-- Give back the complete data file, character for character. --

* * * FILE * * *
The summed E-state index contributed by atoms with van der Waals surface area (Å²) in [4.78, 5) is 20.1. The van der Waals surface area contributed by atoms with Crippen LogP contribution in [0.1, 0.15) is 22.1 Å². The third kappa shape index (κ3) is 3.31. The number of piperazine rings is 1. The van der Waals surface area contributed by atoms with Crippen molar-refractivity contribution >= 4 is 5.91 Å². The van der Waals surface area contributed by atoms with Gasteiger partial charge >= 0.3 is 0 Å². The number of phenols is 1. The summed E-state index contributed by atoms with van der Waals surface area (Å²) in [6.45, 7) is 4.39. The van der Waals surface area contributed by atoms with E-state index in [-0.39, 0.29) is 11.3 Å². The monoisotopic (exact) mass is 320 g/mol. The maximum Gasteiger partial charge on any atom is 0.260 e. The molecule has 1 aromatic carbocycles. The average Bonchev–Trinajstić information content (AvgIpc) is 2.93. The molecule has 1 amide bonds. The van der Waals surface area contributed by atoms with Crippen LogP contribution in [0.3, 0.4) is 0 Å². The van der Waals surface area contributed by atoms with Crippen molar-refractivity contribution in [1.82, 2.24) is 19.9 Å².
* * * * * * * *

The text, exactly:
The summed E-state index contributed by atoms with van der Waals surface area (Å²) in [4.78, 5) is 20.1. The van der Waals surface area contributed by atoms with Crippen LogP contribution in [0.1, 0.15) is 22.1 Å². The third kappa shape index (κ3) is 3.31. The number of piperazine rings is 1. The van der Waals surface area contributed by atoms with Crippen molar-refractivity contribution >= 4 is 5.91 Å². The van der Waals surface area contributed by atoms with Gasteiger partial charge >= 0.3 is 0 Å². The number of phenols is 1. The summed E-state index contributed by atoms with van der Waals surface area (Å²) in [6.45, 7) is 4.39. The van der Waals surface area contributed by atoms with E-state index in [-0.39, 0.29) is 11.3 Å². The monoisotopic (exact) mass is 320 g/mol. The maximum Gasteiger partial charge on any atom is 0.260 e. The molecule has 1 aromatic carbocycles. The average Bonchev–Trinajstić information content (AvgIpc) is 2.93. The molecule has 1 amide bonds. The van der Waals surface area contributed by atoms with Crippen LogP contribution in [0.3, 0.4) is 0 Å². The van der Waals surface area contributed by atoms with Crippen molar-refractivity contribution in [1.82, 2.24) is 19.9 Å².